The Chief said no. You disagreed with their reason. You discussed their refusal with them, or their designee. They stood firm. The reason they gave (if they favored you with a reason at all) is not one that lends itself to “cure,” assuming the reason was legitimate in the first place. And you refuse to just walk away from it. It is time to consider an appeal.

Our FID Denials page discusses the appeals process. More particularly, it discusses appeal procedure, and appeal procedural requirements. Mastery of procedural requirements, however, is only the beginning. To maximize your likelihood of success, you are often well advised to show more than that the chief's decision was wrong; rather, you want to satisfy the judge that reversing the chief's denial is right. The distinction is subtle, but making the first showing does not automatically establish the second.

The original denial will have been for reasons that were either objective or discretionary. If it is an objective denial you are appealing, you must show that the chief was mistaken. For example, if the basis for the denial is that you were convicted of a crime, your burden might be to demonstrate that the conviction was expunged, or that the person convicted was, in fact, someone other than yourself. If the chief previously indicated that but for that dispute over objective facts they would have issued the FID, you may be able to stop there.

Discretionary denials should be handled differently. The most common discretionary denial invokes N.J.S. 2C:58-3c(5): The chief contends that issuance of the New Jersey FID card you seek “would not be in the interest of the public health, safety or welfare”. In this situation, your appeal will give you an opportunity to explain to the judge why the past event or events upon which the chief relied do not justify the denial. You should not stop, however, with just that bare bones showing. Rather, you should present proofs that affirmatively demonstrate that you satisfy, or that you more than satisfy, the requirements for the FID card that you seek.

Another discretionary denial is based upon N.J.S. 2C:58-3c(3)(c). The chief contends that you are an alcoholic. This contention may be based upon one or more past arrests for driving under the influence. Or perhaps police came to your home responding to an incident where alcohol was involved. Here you may be able to demonstrate that the incident was remote in time; or that it was an isolated event; or that alcohol was not what led to the incident. You can present supporting testimony from an alcohol counselor. Again, however, you should present proofs that affirmatively demonstrate that you satisfy the requirements for the FID card that you seek.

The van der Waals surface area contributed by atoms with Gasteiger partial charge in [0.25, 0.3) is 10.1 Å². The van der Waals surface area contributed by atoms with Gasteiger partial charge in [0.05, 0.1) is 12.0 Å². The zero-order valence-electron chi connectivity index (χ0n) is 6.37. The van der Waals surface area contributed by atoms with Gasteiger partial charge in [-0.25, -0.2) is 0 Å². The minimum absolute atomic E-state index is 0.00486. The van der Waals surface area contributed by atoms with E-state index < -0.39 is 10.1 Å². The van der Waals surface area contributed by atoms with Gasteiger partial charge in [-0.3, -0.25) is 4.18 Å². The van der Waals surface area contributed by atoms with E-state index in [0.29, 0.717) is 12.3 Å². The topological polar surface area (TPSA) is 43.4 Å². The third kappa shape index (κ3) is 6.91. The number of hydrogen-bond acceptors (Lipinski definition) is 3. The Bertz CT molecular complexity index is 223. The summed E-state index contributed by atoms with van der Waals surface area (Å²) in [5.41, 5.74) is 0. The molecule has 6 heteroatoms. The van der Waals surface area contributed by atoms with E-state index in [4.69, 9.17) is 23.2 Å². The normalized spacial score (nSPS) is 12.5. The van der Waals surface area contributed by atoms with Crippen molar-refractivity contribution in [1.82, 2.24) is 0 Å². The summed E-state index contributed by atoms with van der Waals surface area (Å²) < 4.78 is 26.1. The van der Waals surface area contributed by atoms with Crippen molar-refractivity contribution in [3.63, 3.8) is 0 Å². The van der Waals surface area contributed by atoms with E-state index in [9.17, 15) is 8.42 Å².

The proofs to which Gun Lawyers in New Jersey™ refer is testimony of witnesses. These witnesses will be people that have known you over the years. They will be people that have interacted with you regularly. They can be friends, neighbors, and coworkers. They can be the same references you identified on your original application. They can even be family members, although you should not rely exclusively on family members.

These witness will identify themselves and briefly tell the judge a little about themselves. They will explain to the judge how they know you, and the nature of your interactions over the years. Having established that foundation, they will then truthfully tell the judge that you are a person who can safely and responsibly handle firearms. They will truthfully testify that they would be comfortable with being in your presence when you were handling firearms. They will truthfully tell the judge that they would be comfortable if their family members were in your presence when you were handling firearms.

You are not limited in how many such witnesses you can present. One may be sufficient. Gun Lawyers in New Jersey™ would generally recommend no more than three.

Allan Marain is a New Jersey gun lawyer. He fights denials of Second Amendment rights. He has been practicing since 1976. In addition to his own practice, he serves as “Of Counsel” to Thomas Roughneen & Associates, Counsellors at Law. He would welcome the opportunity to assist on appeal from denial of your Second Amendment rights.

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